Sequoia has a peak performance of 25 petaflops and is the second fastest supercomputer in the world, with a total speed and capacity equivalent to about one million desktop PCs. A petaflop is a quadrillion floating point operations per second.
Dozens of Savannah River Site employees recently spent time off volunteering at 16 area United Way agencies as participants in this year’s Projects SERVE, CARE and VISION - part of the “Days of Caring” United Way program at SRS.
Each year a large number of employees commit their day off to projects that will improve the lives of hundreds of disadvantaged children, low-income senior citizens, disabled community members and others. Team projects typically include clearing debris, painting, repairing flooring, putting up drywall, building wheelchair ramps, installing smoke detectors, fixing faulty plumbing and yard work.
About the photo:
Cynthia Williams of Savannah River Nuclear Solutions Nuclear Nonproliferation Programs volunteers at the Salvation Army as part of Project SERVE.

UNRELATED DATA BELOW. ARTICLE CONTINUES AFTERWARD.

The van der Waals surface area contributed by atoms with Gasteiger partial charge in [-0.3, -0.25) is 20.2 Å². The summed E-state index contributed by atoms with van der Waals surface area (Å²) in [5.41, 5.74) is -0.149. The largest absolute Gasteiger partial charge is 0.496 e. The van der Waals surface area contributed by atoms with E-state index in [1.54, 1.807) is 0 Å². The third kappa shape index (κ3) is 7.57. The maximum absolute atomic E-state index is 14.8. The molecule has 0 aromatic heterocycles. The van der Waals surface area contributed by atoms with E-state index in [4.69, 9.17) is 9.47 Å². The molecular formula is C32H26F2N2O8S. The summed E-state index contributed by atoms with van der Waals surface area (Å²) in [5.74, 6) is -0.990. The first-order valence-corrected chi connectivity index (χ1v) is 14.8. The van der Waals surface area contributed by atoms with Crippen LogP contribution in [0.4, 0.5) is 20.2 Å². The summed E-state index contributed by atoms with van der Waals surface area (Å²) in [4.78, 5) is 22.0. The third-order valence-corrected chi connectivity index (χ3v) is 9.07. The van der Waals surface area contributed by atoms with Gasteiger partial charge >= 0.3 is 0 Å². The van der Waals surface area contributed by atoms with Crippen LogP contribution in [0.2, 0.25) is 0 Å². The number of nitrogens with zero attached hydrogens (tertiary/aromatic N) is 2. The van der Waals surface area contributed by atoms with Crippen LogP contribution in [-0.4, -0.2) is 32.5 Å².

Michelle Racicot, a contract family nurse practitioner at Sandia National Laboratories, was one of 14 women recognized by first lady Michelle Obama at the White House as Champions of Change. The event during Women’s History Month honored women veterans who have made a major impact on the nation’s communities, businesses and schools. Hundreds were nominated for the award.
Researcher emeritus Gordon Bell spoke at Lawrence Livermore National Laboratory this week and joked that when it comes to the security badge requirements for getting on site, "nothing has changed since my first visit in 1961."
But when it comes to high performance computing at LLNL, much has changed thanks to the computing technology revolution Bell helped bring about. Bell's presentation, “The Supercomputer Class Evolution: A Personal Perspective,” was a PowerPoint journey through time from LLNL's earliest supercomputing systems in the early 60s to today's era of massively parallel computing systems.